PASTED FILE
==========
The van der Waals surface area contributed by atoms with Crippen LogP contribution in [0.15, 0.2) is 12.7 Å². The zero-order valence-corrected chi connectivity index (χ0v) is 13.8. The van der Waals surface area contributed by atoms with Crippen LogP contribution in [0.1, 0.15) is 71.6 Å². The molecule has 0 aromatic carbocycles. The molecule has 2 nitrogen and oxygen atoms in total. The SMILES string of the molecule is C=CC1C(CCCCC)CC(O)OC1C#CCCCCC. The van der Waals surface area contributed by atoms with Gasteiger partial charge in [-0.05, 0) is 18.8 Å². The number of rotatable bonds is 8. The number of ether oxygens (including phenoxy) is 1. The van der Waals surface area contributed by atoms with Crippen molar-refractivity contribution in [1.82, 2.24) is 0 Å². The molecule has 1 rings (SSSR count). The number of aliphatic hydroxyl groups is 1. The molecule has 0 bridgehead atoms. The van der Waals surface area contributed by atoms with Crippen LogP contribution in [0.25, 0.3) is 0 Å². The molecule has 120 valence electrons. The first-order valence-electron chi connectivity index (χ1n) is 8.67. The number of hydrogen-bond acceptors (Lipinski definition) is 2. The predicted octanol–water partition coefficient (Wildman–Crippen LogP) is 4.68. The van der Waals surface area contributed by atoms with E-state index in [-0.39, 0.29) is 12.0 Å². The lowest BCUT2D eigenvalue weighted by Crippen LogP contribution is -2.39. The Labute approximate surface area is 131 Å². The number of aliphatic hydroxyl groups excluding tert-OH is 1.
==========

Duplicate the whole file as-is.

The van der Waals surface area contributed by atoms with Crippen LogP contribution in [0.15, 0.2) is 12.7 Å². The zero-order valence-corrected chi connectivity index (χ0v) is 13.8. The van der Waals surface area contributed by atoms with Crippen LogP contribution in [0.1, 0.15) is 71.6 Å². The molecule has 0 aromatic carbocycles. The molecule has 2 nitrogen and oxygen atoms in total. The SMILES string of the molecule is C=CC1C(CCCCC)CC(O)OC1C#CCCCCC. The van der Waals surface area contributed by atoms with Gasteiger partial charge in [-0.05, 0) is 18.8 Å². The number of rotatable bonds is 8. The number of ether oxygens (including phenoxy) is 1. The van der Waals surface area contributed by atoms with Crippen molar-refractivity contribution in [1.82, 2.24) is 0 Å². The molecule has 1 rings (SSSR count). The number of aliphatic hydroxyl groups is 1. The molecule has 0 bridgehead atoms. The van der Waals surface area contributed by atoms with Crippen LogP contribution in [0.25, 0.3) is 0 Å². The molecule has 120 valence electrons. The first-order valence-electron chi connectivity index (χ1n) is 8.67. The number of hydrogen-bond acceptors (Lipinski definition) is 2. The predicted octanol–water partition coefficient (Wildman–Crippen LogP) is 4.68. The van der Waals surface area contributed by atoms with E-state index in [-0.39, 0.29) is 12.0 Å². The lowest BCUT2D eigenvalue weighted by Crippen LogP contribution is -2.39. The Labute approximate surface area is 131 Å². The number of aliphatic hydroxyl groups excluding tert-OH is 1.